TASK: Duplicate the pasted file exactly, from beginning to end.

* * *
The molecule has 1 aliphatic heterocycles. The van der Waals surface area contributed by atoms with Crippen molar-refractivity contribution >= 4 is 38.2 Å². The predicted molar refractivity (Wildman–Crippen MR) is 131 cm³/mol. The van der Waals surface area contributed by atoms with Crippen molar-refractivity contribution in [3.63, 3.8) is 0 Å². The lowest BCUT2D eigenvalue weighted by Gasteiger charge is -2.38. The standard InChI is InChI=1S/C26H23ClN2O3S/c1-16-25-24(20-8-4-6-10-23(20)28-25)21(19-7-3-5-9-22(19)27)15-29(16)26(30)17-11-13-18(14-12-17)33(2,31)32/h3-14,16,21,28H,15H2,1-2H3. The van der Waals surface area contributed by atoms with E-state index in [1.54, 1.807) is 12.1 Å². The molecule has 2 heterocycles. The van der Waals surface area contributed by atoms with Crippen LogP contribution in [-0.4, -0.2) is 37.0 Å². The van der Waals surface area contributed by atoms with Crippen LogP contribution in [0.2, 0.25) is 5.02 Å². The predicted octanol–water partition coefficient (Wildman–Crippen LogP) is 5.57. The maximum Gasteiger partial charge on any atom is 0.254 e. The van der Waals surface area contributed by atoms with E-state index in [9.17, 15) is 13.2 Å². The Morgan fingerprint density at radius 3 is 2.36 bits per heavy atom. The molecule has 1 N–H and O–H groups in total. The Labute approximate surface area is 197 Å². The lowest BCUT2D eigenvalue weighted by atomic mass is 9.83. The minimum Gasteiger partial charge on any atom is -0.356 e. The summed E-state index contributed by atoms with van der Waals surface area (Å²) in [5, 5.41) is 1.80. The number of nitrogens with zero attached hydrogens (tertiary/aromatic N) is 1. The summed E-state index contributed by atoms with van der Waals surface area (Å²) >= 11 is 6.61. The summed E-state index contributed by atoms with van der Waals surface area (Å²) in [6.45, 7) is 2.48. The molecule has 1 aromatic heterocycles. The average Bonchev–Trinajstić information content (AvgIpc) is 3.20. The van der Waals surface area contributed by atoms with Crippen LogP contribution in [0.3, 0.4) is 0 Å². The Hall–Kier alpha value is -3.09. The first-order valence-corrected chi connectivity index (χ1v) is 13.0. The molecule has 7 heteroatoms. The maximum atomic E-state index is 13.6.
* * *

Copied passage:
The molecule has 1 aliphatic heterocycles. The van der Waals surface area contributed by atoms with Crippen molar-refractivity contribution >= 4 is 38.2 Å². The predicted molar refractivity (Wildman–Crippen MR) is 131 cm³/mol. The van der Waals surface area contributed by atoms with Crippen molar-refractivity contribution in [3.63, 3.8) is 0 Å². The lowest BCUT2D eigenvalue weighted by Gasteiger charge is -2.38. The standard InChI is InChI=1S/C26H23ClN2O3S/c1-16-25-24(20-8-4-6-10-23(20)28-25)21(19-7-3-5-9-22(19)27)15-29(16)26(30)17-11-13-18(14-12-17)33(2,31)32/h3-14,16,21,28H,15H2,1-2H3. The van der Waals surface area contributed by atoms with E-state index in [1.54, 1.807) is 12.1 Å². The molecule has 2 heterocycles. The van der Waals surface area contributed by atoms with Crippen LogP contribution in [-0.4, -0.2) is 37.0 Å². The van der Waals surface area contributed by atoms with Crippen LogP contribution in [0.2, 0.25) is 5.02 Å². The predicted octanol–water partition coefficient (Wildman–Crippen LogP) is 5.57. The maximum Gasteiger partial charge on any atom is 0.254 e. The van der Waals surface area contributed by atoms with E-state index in [9.17, 15) is 13.2 Å². The Morgan fingerprint density at radius 3 is 2.36 bits per heavy atom. The molecule has 1 N–H and O–H groups in total. The Labute approximate surface area is 197 Å². The lowest BCUT2D eigenvalue weighted by atomic mass is 9.83. The minimum Gasteiger partial charge on any atom is -0.356 e. The summed E-state index contributed by atoms with van der Waals surface area (Å²) in [5, 5.41) is 1.80. The number of nitrogens with zero attached hydrogens (tertiary/aromatic N) is 1. The summed E-state index contributed by atoms with van der Waals surface area (Å²) >= 11 is 6.61. The summed E-state index contributed by atoms with van der Waals surface area (Å²) in [6.45, 7) is 2.48. The molecule has 1 aromatic heterocycles. The average Bonchev–Trinajstić information content (AvgIpc) is 3.20. The van der Waals surface area contributed by atoms with Crippen LogP contribution in [0.3, 0.4) is 0 Å². The Hall–Kier alpha value is -3.09. The first-order valence-corrected chi connectivity index (χ1v) is 13.0. The molecule has 7 heteroatoms. The maximum atomic E-state index is 13.6.